Domtar’s stockholders have approved the company’s acquisition by Paper Excellence: a move which would make Paper Excellence far-and-away the largest pulp producer in Canada, and further jeopardize Canada’s reputation as a source for sustainable wood. Paper Excellence is closely affiliated with Sinar Mas Group’s Asia Pulp and Paper: a corporation internationally notorious for its role in deforestation and human rights abuses. Canada is letting corporate behemoths log and pulverize forests critical to communities, species, and the global climate. Solutions are possible, but Canada needs to start being part of the solution rather than part of the problem.
The summer of 2021 has already brought a terrifying wave of climate change-driven extreme weather, demonstrating the importance of phasing out fossil fuels and protecting the world’s carbon stores. Yet governments and corporations are doing very little to protect the world’s last intact forests—which contain some of the world’s most important carbon stores—turning much of them into single-use products and exacerbating the climate crisis. Canada is a key driver of this trend: it’s the second largest wood pulp exporter in the world, with the third highest rates of intact forest landscape loss. And as this week has shown, it’s also a hotspot for expanding logging operations by powerful multinational corporations with troubling track records.
The stockholders of Domtar, a U.S. company that is one of the largest pulp producers in the world, today voted to approve the North American company’s acquisition by pulp and paper giant Paper Excellence. Once regulatory hurdles are cleared, this expansion will further cement Paper Excellence as the largest pulp producer in Canada, and will significantly expand its operations in Canada’s boreal forest.
This purchase will also bring Domtar into the notorious family empire of Paper Excellence and Sinar Mas Group’s Asia Pulp and Paper (APP). For years, environmental and human rights organizations have highlighted APP’s role in deforestation and human rights abuses around the world (as detailed in this NRDC blog). Additionally, journalists have reported that Paper Excellence has a troubled history in Canada, including polluting in areas critical to Indigenous communities, and rapidly expanding while claiming insolvency over debt owed by its subsidiary to its own parent company. Concerns about Domtar becoming part of this corporate empire led 68 organizations to write Domtar’s key stakeholders last month, urging them to oppose the acquisition.
The groups also stressed that this move would reportedly make Domtar privately held, and part of a secretive corporate structure with no accountability to shareholders. This is a timely concern, as shareholders are increasingly using their influence to urge corporations to improve their forest sourcing commitments.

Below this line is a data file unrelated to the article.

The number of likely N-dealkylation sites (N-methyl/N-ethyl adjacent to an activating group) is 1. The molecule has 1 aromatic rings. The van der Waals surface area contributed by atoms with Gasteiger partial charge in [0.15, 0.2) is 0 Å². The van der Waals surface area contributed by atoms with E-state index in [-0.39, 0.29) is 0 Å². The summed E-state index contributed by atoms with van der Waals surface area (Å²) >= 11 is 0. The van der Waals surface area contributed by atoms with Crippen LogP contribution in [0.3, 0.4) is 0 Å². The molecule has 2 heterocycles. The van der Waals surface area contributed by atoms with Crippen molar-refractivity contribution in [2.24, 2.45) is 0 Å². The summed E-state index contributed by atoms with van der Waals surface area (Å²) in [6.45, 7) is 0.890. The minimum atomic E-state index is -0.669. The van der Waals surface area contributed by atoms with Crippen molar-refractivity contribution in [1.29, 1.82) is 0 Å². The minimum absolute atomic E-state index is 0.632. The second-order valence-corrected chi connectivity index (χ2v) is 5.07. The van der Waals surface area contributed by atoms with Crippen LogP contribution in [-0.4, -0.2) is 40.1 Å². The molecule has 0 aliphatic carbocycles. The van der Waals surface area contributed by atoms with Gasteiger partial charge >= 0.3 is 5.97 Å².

Paper Excellence’s expansion is particularly concerning given the lack of meaningful safeguards overseeing Canada’s logging industry. Canada’s federal and provincial governments have created a regulatory vacuum which allows industrial logging to run rampant, conceals its impacts, and stymies efforts to make it more sustainable. As a few examples from the last year: the Government of Canada rebuffed its own Environmental Minister’s call to safeguard the habitat of endangered southern mountain caribou from industrial development. Canada is hiding the ball on the carbon impacts of industrial logging, undermining global efforts to tackle the climate crisis. Canada has even undermined U.S. state efforts to ensure that wood sourcing has not come from intact forests, and from areas where companies have failed to obtain Indigenous Peoples’ Free, Prior and Informed Consent. As for provinces including Ontario, Quebec, and British Columbia, they have incentivized the clearcutting of intact and old-growth forests despite public outcry and the wishes of Indigenous Peoples, and have rolled back even inadequate existing protections in order to allow the expansion of industrial logging.
The story of Paper Excellence acquiring Domtar is worrying, in that the pool of companies profiting from industrial logging is shrinking, and actors with notorious reputations are increasing their influence. It’s also a reminder that, without strong and permanent protections for Canada’s intact forests, the management of these forests will be vulnerable to any future merger and acquisitions and the whims of corporate leadership. Rather than turning a blind eye to corporations with problematic histories whose operations span from Canada to Indonesia, Canada could be be part of the solution. Stronger policies could benefit communities and the global climate by respecting the wishes of Indigenous Peoples, requiring logging to be more sustainable, reporting logging’s climate emissions, and disincentivizing the turning of much of these forests into throwaway products. Yet at the moment, the government is just acting as an industry enabler, jeopardizing its efforts to advance natural climate solutions and further undermining its reputation in the global marketplace.